Nobody ever likes to admit to oppressing anyone. That's like admitting to being a chain smoker while being a pulmonary doctor. In our politically correct world, especially in upper middle class suburbia, nobody oppresses anyone, right?

I say wrong. We don't even realize when we do it, because the concept of social hierarchy isn't usually something we wake up one morning and decide to believe. It's something ingrained in us. From the time we're little we are given pictures of other types of people and told "this is what you are" and "this is what somebody else is" and that "you are different." 

Who decided that we were different in the first place? It's just like bell hooks' description of the little boy who came up to her and asked what nationality she was. Who taught him to think that nationality had anything to do with skin color?

Perhaps it's because we feel most comfortable with those whom we see as being most similar to ourselves. It's interesting how we're slower to judge those with whom we most identify than those with whom we identify less.

It's also interesting to me how people will only face racism and classism when it's fed to them in a certain way. 

The Help, by Kathryn Stockett, is a great example of this. Here is a book that gained nationwide popularity and touches on serious issues including the oppression of black maids in the Jim Crow south by white housewives. 

Yet as Dr. Wanzo, a professor here at Wash.U points out in her review of the book for the huffington post, ( this book "makes Jim Crow palatable."

First of all, the heroin/main protagonist of the novel is a young white woman. Stockett could have made the main protagonist either of the two main characters in the story who are black maids, Aibleen and Minnie. 

Secondly, Aibleen is an older, matronly figure portrayed kind of like Mammy, the happy slave in Gone with the Wind. She still seems to enjoy her job and only criticizes her employer for not giving her own daughter affection. Why couldn't Aibleen dislike her job? It seems that do endear Aibleen to the public, Stockett finds  it necessary to make Aibleen a somewhat passive older woman who evokes sympathy from us because mostly because she's old, not necessarily because she's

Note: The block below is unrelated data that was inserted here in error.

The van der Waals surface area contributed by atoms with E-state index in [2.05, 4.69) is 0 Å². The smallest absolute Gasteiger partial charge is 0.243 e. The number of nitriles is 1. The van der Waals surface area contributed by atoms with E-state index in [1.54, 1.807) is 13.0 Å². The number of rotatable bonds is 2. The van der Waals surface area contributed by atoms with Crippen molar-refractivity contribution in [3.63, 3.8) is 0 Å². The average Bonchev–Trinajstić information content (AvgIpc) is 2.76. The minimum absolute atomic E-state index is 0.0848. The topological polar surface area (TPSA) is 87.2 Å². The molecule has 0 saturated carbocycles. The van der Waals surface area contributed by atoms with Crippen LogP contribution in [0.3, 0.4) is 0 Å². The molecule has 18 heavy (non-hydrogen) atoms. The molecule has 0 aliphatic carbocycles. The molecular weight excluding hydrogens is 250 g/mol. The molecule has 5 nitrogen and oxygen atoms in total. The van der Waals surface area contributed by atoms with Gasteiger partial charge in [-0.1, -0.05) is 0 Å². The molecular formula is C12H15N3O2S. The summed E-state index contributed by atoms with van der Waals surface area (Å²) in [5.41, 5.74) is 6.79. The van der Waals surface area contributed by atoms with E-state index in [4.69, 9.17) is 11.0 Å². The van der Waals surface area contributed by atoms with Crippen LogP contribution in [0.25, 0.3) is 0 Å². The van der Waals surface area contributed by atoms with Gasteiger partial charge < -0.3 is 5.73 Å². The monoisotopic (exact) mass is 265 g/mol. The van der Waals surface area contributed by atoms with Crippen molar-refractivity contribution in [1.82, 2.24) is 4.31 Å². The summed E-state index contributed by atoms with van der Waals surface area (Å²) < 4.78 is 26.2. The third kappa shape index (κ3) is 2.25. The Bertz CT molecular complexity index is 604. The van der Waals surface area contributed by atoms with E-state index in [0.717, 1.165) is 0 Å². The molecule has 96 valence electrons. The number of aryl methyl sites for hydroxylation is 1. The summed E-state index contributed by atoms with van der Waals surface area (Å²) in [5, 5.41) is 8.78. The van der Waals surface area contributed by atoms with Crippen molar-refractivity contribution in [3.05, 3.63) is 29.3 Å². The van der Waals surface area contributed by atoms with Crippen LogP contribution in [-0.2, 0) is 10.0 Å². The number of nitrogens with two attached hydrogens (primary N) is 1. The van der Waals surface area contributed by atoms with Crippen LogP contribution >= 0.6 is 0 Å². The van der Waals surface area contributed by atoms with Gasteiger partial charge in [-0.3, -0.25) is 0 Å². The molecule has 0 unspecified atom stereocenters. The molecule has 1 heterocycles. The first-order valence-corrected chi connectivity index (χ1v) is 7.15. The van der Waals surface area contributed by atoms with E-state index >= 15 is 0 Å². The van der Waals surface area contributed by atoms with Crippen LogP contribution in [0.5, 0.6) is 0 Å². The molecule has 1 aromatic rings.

Thirdly, Minnie is typefied as the typical "sassy black strong woman." She bakes a feces-filled pie for her former employer in retaliation for the horrible way in which she is treated.

Out of curiosity, I went onto to see some reviews of the book verses the movie to find out what people thought of each. Two comments particularly fascinated me. One woman commented only that  she'd seen the movie and not read the book. "I don't think Stockett needed to include that pie thing. Couldn't it have been something else?" Clearly the pie made her uncomfortable, yet I would have hoped that the racism on the part of the white women made her uncomfortable too. Why didn't she bother to mention anything about the way the white women acted towards the black women? I'm pretty sure accusing someone of stealing and putting them out of a job is just as bad, if not worse, than baking a feces pie.

Another woman commented later on that she was African American, her great grandmother was a domestic servant in the Jim Crow south, and that she thought Minnie did just the right thing by making the "pie."

If all of the horrible things done to black women not only during the Jim Crow south, but before and after were to be turned into pies, well, I'd say we'd have a lot of baking to do.

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